How do the authors of The Bloody Chamber and The Bell Jar subvert traditional gender roles?

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Angela Carter's The Bloody Chamber and Sylvia Plath's The Bell Jar both feature female characters that challenge the assumption that women need men and that the purpose of sex is to have babies.

The short story that Angela Carter's book is named after, "The Bloody Chamber," features a woman...

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who finds pleasure in sex while losing her virginity, despite the traditional narrative that for women sex is never enjoyable the first time. She also finds pornography compelling, and while she is surprised and scared by the Marquis's collection of the bodies of his ex-wives, she is also fascinated by it. In the end, the narrator's mother saves her, and they live together happily without husbands. The story "In the Company of Wolves" is loosely based on the fairy tale "Little Red Riding Hood," and it features a woman who is sexually attracted to the wolf. Instead of being intimidated by his threats, she undresses and ultimately has sex with him. These women do not exist as supporting characters to serve men but have interests and desires of their own.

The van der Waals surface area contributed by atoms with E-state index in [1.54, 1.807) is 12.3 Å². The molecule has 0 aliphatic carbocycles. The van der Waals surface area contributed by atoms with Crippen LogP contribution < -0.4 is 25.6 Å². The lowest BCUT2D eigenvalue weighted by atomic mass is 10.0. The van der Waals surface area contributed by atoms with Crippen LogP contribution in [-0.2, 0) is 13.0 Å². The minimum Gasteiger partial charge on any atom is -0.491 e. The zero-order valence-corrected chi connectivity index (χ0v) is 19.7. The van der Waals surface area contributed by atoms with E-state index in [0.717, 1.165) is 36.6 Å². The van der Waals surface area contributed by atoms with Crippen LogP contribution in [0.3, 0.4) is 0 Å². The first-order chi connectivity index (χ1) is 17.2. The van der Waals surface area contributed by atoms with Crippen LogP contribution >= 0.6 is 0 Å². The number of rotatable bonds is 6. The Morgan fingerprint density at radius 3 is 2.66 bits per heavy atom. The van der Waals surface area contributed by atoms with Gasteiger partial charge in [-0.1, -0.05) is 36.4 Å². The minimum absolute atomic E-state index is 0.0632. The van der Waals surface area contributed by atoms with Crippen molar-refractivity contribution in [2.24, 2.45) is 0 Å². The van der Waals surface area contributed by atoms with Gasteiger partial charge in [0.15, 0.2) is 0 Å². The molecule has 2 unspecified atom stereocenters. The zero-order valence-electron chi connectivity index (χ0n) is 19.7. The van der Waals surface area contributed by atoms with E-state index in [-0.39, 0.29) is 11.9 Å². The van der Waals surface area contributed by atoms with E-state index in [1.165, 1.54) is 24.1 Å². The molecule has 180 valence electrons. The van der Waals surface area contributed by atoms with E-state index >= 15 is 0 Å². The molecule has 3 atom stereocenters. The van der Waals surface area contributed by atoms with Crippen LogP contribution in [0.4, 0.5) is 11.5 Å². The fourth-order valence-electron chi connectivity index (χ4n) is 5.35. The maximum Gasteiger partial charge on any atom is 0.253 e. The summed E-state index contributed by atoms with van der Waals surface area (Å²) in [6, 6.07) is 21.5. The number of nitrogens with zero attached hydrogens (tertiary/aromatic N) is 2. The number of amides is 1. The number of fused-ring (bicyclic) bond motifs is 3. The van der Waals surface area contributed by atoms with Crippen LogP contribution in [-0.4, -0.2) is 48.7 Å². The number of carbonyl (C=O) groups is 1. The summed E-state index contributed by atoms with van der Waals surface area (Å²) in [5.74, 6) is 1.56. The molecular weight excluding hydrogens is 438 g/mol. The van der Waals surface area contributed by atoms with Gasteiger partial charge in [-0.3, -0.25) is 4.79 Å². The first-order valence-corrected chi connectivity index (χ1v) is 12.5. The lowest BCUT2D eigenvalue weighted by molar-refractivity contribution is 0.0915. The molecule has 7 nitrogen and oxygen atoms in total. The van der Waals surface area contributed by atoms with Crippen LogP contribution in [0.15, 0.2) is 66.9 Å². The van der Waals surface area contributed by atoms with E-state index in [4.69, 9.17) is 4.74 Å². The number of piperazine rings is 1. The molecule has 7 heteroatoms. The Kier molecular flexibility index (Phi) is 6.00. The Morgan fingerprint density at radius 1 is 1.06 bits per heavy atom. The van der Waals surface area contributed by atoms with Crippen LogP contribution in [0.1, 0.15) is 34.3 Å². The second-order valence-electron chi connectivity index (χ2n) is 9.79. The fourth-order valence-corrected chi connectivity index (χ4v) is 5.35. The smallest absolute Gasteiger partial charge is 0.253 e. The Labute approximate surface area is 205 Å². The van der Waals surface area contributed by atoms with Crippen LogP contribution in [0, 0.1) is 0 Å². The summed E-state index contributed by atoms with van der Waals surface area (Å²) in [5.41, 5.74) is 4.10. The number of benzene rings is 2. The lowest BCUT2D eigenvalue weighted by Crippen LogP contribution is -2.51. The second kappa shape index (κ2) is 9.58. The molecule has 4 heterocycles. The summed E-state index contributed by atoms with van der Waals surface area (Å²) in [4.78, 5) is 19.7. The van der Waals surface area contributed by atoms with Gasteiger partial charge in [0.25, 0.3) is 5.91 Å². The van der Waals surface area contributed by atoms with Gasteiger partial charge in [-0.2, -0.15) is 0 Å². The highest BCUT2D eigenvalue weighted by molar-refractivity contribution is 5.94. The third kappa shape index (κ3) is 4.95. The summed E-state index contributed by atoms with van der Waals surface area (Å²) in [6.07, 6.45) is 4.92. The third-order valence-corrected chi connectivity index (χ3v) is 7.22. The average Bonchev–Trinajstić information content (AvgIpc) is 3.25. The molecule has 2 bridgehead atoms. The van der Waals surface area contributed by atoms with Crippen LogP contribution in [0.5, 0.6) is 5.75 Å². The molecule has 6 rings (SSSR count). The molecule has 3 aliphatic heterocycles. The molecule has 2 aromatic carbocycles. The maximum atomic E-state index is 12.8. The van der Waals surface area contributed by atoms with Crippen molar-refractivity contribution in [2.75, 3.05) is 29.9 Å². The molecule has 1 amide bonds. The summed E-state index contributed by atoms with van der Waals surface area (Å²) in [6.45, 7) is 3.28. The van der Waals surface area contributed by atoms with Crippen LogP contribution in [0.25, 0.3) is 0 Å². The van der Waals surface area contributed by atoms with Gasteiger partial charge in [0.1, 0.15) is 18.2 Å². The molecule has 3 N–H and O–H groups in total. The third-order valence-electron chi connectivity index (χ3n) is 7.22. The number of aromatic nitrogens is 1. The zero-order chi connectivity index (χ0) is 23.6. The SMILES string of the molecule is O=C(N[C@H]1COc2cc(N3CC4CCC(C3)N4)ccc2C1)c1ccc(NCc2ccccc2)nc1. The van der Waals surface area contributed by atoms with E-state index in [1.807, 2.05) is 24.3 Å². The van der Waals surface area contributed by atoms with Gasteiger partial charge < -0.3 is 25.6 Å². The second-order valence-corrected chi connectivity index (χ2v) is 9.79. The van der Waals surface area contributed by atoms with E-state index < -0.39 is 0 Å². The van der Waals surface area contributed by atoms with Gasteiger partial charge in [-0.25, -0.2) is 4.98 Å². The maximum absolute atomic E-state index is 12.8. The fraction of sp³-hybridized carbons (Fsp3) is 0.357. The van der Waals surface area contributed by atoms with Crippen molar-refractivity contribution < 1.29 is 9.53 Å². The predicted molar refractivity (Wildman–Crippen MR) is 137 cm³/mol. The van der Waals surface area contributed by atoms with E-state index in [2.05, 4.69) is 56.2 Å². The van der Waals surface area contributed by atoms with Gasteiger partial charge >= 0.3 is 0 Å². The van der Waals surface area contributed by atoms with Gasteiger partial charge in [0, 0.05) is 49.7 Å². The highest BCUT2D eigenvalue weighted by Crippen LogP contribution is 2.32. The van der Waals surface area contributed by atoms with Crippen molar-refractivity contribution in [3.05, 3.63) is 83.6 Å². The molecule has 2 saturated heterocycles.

In The Bell Jar, Esther approaches losing her virginity with curiosity and as something she wants to try. Her motivation is not love, nor is it the idea of a future with Irwin; it is something she wants to do for herself, and it isn't a transformative experience where she becomes impure, despite the attitudes of that era toward sex. Esther's lack of motivation toward finding a husband demonstrates an alternative way of approaching identity that is in direct opposition to the patriarchal narrative of the 1950s.

For more information about The Bloody Chamber and The Bell Jar, please check out the eNotes study guides linked below.

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